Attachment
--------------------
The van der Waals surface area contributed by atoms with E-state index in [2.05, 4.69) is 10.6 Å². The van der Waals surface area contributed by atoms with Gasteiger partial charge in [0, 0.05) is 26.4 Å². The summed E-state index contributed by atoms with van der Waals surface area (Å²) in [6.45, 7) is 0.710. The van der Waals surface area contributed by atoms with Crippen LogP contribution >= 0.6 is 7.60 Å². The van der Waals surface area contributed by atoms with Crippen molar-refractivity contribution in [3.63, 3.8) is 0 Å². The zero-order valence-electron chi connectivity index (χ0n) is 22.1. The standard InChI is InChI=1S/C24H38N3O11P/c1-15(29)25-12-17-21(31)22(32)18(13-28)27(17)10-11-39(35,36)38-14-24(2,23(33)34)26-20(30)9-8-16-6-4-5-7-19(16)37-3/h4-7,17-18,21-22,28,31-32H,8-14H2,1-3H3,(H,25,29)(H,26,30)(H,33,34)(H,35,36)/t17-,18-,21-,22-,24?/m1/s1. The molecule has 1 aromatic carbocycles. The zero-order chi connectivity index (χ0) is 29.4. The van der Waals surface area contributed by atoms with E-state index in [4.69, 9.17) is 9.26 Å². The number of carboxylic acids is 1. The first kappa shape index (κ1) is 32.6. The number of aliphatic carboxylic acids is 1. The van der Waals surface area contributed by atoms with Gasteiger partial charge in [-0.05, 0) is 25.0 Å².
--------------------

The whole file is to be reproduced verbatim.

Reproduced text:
The van der Waals surface area contributed by atoms with E-state index in [2.05, 4.69) is 10.6 Å². The van der Waals surface area contributed by atoms with Gasteiger partial charge in [0, 0.05) is 26.4 Å². The summed E-state index contributed by atoms with van der Waals surface area (Å²) in [6.45, 7) is 0.710. The van der Waals surface area contributed by atoms with Crippen LogP contribution >= 0.6 is 7.60 Å². The van der Waals surface area contributed by atoms with Crippen molar-refractivity contribution in [3.63, 3.8) is 0 Å². The zero-order valence-electron chi connectivity index (χ0n) is 22.1. The standard InChI is InChI=1S/C24H38N3O11P/c1-15(29)25-12-17-21(31)22(32)18(13-28)27(17)10-11-39(35,36)38-14-24(2,23(33)34)26-20(30)9-8-16-6-4-5-7-19(16)37-3/h4-7,17-18,21-22,28,31-32H,8-14H2,1-3H3,(H,25,29)(H,26,30)(H,33,34)(H,35,36)/t17-,18-,21-,22-,24?/m1/s1. The molecule has 1 aromatic carbocycles. The zero-order chi connectivity index (χ0) is 29.4. The van der Waals surface area contributed by atoms with E-state index in [4.69, 9.17) is 9.26 Å². The number of carboxylic acids is 1. The first kappa shape index (κ1) is 32.6. The number of aliphatic carboxylic acids is 1. The van der Waals surface area contributed by atoms with Gasteiger partial charge in [-0.05, 0) is 25.0 Å².